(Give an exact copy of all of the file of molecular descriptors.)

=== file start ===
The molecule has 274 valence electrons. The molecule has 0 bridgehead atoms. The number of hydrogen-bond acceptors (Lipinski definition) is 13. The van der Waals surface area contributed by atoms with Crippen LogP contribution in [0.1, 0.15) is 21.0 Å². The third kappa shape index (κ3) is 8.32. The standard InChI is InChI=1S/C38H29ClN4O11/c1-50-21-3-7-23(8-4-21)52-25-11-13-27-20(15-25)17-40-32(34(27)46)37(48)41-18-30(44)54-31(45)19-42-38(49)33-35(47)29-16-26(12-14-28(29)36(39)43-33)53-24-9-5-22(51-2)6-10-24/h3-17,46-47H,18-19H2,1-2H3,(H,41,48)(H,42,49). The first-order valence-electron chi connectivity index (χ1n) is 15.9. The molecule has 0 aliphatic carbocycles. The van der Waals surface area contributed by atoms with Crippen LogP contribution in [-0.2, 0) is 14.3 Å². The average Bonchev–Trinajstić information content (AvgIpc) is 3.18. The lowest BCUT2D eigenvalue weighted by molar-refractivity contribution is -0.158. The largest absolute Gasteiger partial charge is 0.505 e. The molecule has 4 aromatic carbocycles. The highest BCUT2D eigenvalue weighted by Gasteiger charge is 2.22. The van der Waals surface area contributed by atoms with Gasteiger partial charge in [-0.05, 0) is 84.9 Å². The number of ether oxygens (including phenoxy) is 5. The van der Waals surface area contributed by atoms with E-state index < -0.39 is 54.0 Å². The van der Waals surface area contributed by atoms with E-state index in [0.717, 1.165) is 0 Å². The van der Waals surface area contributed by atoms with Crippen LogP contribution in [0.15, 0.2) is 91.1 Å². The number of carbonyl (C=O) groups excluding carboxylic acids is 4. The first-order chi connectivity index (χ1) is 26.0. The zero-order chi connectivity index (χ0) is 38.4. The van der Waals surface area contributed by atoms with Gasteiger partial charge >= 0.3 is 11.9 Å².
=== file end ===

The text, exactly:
The molecule has 274 valence electrons. The molecule has 0 bridgehead atoms. The number of hydrogen-bond acceptors (Lipinski definition) is 13. The van der Waals surface area contributed by atoms with Crippen LogP contribution in [0.1, 0.15) is 21.0 Å². The third kappa shape index (κ3) is 8.32. The standard InChI is InChI=1S/C38H29ClN4O11/c1-50-21-3-7-23(8-4-21)52-25-11-13-27-20(15-25)17-40-32(34(27)46)37(48)41-18-30(44)54-31(45)19-42-38(49)33-35(47)29-16-26(12-14-28(29)36(39)43-33)53-24-9-5-22(51-2)6-10-24/h3-17,46-47H,18-19H2,1-2H3,(H,41,48)(H,42,49). The first-order valence-electron chi connectivity index (χ1n) is 15.9. The molecule has 0 aliphatic carbocycles. The van der Waals surface area contributed by atoms with Crippen LogP contribution in [-0.2, 0) is 14.3 Å². The average Bonchev–Trinajstić information content (AvgIpc) is 3.18. The lowest BCUT2D eigenvalue weighted by molar-refractivity contribution is -0.158. The largest absolute Gasteiger partial charge is 0.505 e. The molecule has 4 aromatic carbocycles. The highest BCUT2D eigenvalue weighted by Gasteiger charge is 2.22. The van der Waals surface area contributed by atoms with Gasteiger partial charge in [-0.05, 0) is 84.9 Å². The number of ether oxygens (including phenoxy) is 5. The van der Waals surface area contributed by atoms with E-state index < -0.39 is 54.0 Å². The van der Waals surface area contributed by atoms with E-state index in [0.717, 1.165) is 0 Å². The van der Waals surface area contributed by atoms with Crippen LogP contribution in [0.15, 0.2) is 91.1 Å². The number of carbonyl (C=O) groups excluding carboxylic acids is 4. The first-order chi connectivity index (χ1) is 26.0. The zero-order chi connectivity index (χ0) is 38.4. The van der Waals surface area contributed by atoms with Gasteiger partial charge >= 0.3 is 11.9 Å².